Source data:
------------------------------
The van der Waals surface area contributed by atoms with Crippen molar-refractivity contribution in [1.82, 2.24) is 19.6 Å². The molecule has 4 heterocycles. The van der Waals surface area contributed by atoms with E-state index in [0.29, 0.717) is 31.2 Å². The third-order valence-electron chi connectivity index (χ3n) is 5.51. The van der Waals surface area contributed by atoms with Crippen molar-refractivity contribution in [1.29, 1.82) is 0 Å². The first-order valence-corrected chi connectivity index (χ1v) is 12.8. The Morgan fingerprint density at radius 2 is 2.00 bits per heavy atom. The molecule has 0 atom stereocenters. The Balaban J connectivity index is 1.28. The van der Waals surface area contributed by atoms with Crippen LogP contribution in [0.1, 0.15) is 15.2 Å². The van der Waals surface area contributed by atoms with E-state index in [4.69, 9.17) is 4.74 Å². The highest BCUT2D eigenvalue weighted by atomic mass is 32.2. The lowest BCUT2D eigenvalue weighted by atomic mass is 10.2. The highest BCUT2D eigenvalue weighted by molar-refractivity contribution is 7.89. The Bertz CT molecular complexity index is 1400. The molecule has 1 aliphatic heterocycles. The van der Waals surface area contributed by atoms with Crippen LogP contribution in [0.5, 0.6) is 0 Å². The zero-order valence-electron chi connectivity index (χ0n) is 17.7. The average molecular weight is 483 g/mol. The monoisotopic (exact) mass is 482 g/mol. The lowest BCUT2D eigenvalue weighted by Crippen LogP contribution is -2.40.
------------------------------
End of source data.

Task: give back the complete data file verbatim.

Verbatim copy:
The van der Waals surface area contributed by atoms with Crippen molar-refractivity contribution in [1.82, 2.24) is 19.6 Å². The molecule has 4 heterocycles. The van der Waals surface area contributed by atoms with E-state index in [0.29, 0.717) is 31.2 Å². The third-order valence-electron chi connectivity index (χ3n) is 5.51. The van der Waals surface area contributed by atoms with Crippen molar-refractivity contribution in [1.29, 1.82) is 0 Å². The first-order valence-corrected chi connectivity index (χ1v) is 12.8. The Morgan fingerprint density at radius 2 is 2.00 bits per heavy atom. The molecule has 0 atom stereocenters. The Balaban J connectivity index is 1.28. The van der Waals surface area contributed by atoms with Crippen LogP contribution in [0.1, 0.15) is 15.2 Å². The van der Waals surface area contributed by atoms with E-state index in [4.69, 9.17) is 4.74 Å². The highest BCUT2D eigenvalue weighted by atomic mass is 32.2. The lowest BCUT2D eigenvalue weighted by atomic mass is 10.2. The highest BCUT2D eigenvalue weighted by molar-refractivity contribution is 7.89. The Bertz CT molecular complexity index is 1400. The molecule has 1 aliphatic heterocycles. The van der Waals surface area contributed by atoms with Crippen LogP contribution in [0.5, 0.6) is 0 Å². The zero-order valence-electron chi connectivity index (χ0n) is 17.7. The average molecular weight is 483 g/mol. The monoisotopic (exact) mass is 482 g/mol. The lowest BCUT2D eigenvalue weighted by Crippen LogP contribution is -2.40.